In 2009, Skydance reached a four-year co-financing, production and distribution agreement with Paramount. Studio sources indicate it is limited in scope, committing Ellison to co-finance the next Mission: Impossible as well as the Jack Ryan reboot and possible Top Gun remake (assuming the latter two fall within certain budget parameters). But sources say it is up to Paramount whether to offer Ellison a role in financing its other projects.
“We’ve had a great start to our relationship with Skydance and are deeply proud of how well True Grit has performed,” says Adam Goodman, president of the Paramount Film Group. “David is building a quality company with smart people, and we look forward to a mutually beneficial working relationship for years to come.”
Skydance has also agreed to partner on My Mother’s Curse, a comedy pairing Barbra Streisand and Seth Rogen, and is planning to make four to six movies a year, including some moderately budgeted projects.
So with abundant backing from his father, Ellison is determined to prove he can make it on his own.
Thanks to Larry, David started flying planes when he was 13.
David’s parents divorced when he was 3, and his father wasn’t greatly involved when he was growing up. But flying was something the two could share. In Mike Wilson’s book The Difference Between God and Larry Ellison, Jobs says the elder Ellison decided that flying would teach his son responsibility. Larry Ellison is quoted as saying that his son derived so much confidence from flying that he sometimes found himself thinking, “That’s enough self-esteem for one day.”
Those who know David Ellison say that if he has turned out to be a polite, disciplined young man, his mother, Barb, deserves a lot of credit. One of four women who have been married to and divorced from Larry Ellison, she raised David and his sister, Megan, also now financing movies, on a horse farm in the Northern California community of Woodside — one of the wealthiest small towns in the country. In 2006, David told the San Francisco Chronicle that his mother kept him grounded, keeping him on an allowance of $5 a week, assigning him chores. Larry’s lifestyle created challenges for Barb: Once, when Larry wanted to fly with David to Seattle to test out a flight simulator at Boeing, Barb said no because David hadn’t finished his homework. Instilling a sense of humility in her son was difficult enough just living in moneyed Woodside, she told Wilson, and Larry was in the stratosphere even by local standards.
Barb wasn’t thrilled when David, as a teenager, took up a new sport: aerobatics. Once again, she had Larry to thank. “David had an airplane that his father didn’t like,” says his aerobatics instructor, Wayne Handley. “His father didn’t have a lot of confidence in it.” This dubious aircraft, as Handley recalls, was a Lancair “home-built” plane named Dreamcatcher — a tiny white aircraft with turquoise and purple stripes and, according to Handley, a woman painted on the underbelly. “To pry this airplane out of David’s hands, Larry bought him a top-of-the-line aerobatic airplane out of Germany, the Extra 300,” Handley says. The stunt plane can roll 360 degrees in less than a second.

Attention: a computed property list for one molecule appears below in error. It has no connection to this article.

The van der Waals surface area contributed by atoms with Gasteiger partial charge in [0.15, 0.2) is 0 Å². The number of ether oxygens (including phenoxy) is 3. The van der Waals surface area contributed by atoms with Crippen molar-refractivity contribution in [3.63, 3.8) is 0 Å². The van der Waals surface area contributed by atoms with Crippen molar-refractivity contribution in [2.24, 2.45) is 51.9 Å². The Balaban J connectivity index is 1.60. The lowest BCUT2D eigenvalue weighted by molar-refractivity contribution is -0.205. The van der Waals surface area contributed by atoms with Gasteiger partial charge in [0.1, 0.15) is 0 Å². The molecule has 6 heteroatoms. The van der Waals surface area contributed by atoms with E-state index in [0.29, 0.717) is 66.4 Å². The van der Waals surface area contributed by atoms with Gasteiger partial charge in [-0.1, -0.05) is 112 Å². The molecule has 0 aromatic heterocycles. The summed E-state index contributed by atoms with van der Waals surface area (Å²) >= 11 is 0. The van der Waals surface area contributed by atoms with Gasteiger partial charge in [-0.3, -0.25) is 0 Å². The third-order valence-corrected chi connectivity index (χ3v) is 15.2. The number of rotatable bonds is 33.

David met Handley through his father, who had backed the pilot in building what was dubbed the Oracle Turbo Raven. The unique plane could perform astonishing stunts, at least before a crash in 1999. (“I broke it and broke my butt,” Handley says.) After Handley was sidelined by injuries, an aerobatic flier named Sean Tucker was blessed with Oracle’s sponsorship, and, in 2003, he invited David, then 20, to perform with the Stars of Tomorrow aerobatic team at the country’s largest gathering of aviation enthusiasts, which takes place each summer in Oshkosh, Wis. David’s best friend, Nick Nilmeyer, was also on the team, and the two made up stunt moves called the Nick-o-lator and the Dave-o-lator.
Did people in the flying community think young Ellison got that invitation because he was his father’s son? “Yes,” Handley says bluntly. “But he justified it all. He did a great job. David pulled off a flight at Oshkosh that really impressed everybody.” But the danger of flying was brought home forcefully in 2006, when Nilmeyer was killed in a crash during a routine flight. For Ellison, the loss was agony. “They were so much fun together,” Handley says. “They were a delight to be around.” Ellison had himself tattooed with Nilmeyer’s flying logo, and he has periodically written on a Facebook page dedicated to his friend’s memory. In September 2008: “Nick, we just had a killer party down in the bu for labor day. You were badly missed. I love you brother.”
But even before Nilmeyer’s crash, Handley says Ellison was no daredevil. “Everything he did in aerobatics was well disciplined,” he says. Like those who have met Ellison in Hollywood, Handley says his former student’s determination is one of his striking traits. “He wants to succeed,” Handley says. “He really wants to prove to the world that he is his own man.”
At first it appeared David would try to emulate Larry. After finishing high school, he enrolled in Pepperdine University, planning to major in business. But he disliked the subject matter and transferred to USC, where he focused on film and television production. During his senior year, he took what has turned out to be a protracted detour when he got the role in Flyboys. (USC says David is “an ungraduated alum,” but he says he intends to earn his degree.)